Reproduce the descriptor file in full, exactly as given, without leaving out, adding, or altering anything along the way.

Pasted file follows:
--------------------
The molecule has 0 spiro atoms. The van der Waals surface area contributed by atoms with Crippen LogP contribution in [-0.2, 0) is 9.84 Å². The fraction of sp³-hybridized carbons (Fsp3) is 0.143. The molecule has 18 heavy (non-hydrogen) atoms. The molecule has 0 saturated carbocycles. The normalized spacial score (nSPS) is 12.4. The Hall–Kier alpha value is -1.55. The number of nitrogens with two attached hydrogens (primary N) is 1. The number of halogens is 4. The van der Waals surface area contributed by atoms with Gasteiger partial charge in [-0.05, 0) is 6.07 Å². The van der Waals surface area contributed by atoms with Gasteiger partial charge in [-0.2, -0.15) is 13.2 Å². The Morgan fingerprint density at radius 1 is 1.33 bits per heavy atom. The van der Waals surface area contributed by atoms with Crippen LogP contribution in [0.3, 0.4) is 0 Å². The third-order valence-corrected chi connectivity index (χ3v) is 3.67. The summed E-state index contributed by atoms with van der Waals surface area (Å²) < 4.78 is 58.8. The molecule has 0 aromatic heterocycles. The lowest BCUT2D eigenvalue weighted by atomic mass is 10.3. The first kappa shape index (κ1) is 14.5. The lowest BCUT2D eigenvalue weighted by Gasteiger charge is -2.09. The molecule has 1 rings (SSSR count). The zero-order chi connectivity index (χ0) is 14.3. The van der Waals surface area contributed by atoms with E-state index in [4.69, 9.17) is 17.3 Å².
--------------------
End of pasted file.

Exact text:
The molecule has 0 spiro atoms. The van der Waals surface area contributed by atoms with Crippen LogP contribution in [-0.2, 0) is 9.84 Å². The fraction of sp³-hybridized carbons (Fsp3) is 0.143. The molecule has 18 heavy (non-hydrogen) atoms. The molecule has 0 saturated carbocycles. The normalized spacial score (nSPS) is 12.4. The Hall–Kier alpha value is -1.55. The number of nitrogens with two attached hydrogens (primary N) is 1. The number of halogens is 4. The van der Waals surface area contributed by atoms with Gasteiger partial charge in [-0.05, 0) is 6.07 Å². The van der Waals surface area contributed by atoms with Gasteiger partial charge in [-0.2, -0.15) is 13.2 Å². The Morgan fingerprint density at radius 1 is 1.33 bits per heavy atom. The van der Waals surface area contributed by atoms with Crippen LogP contribution in [0.3, 0.4) is 0 Å². The third-order valence-corrected chi connectivity index (χ3v) is 3.67. The summed E-state index contributed by atoms with van der Waals surface area (Å²) < 4.78 is 58.8. The molecule has 0 aromatic heterocycles. The lowest BCUT2D eigenvalue weighted by atomic mass is 10.3. The first kappa shape index (κ1) is 14.5. The lowest BCUT2D eigenvalue weighted by Gasteiger charge is -2.09. The molecule has 1 rings (SSSR count). The zero-order chi connectivity index (χ0) is 14.3. The van der Waals surface area contributed by atoms with E-state index in [4.69, 9.17) is 17.3 Å².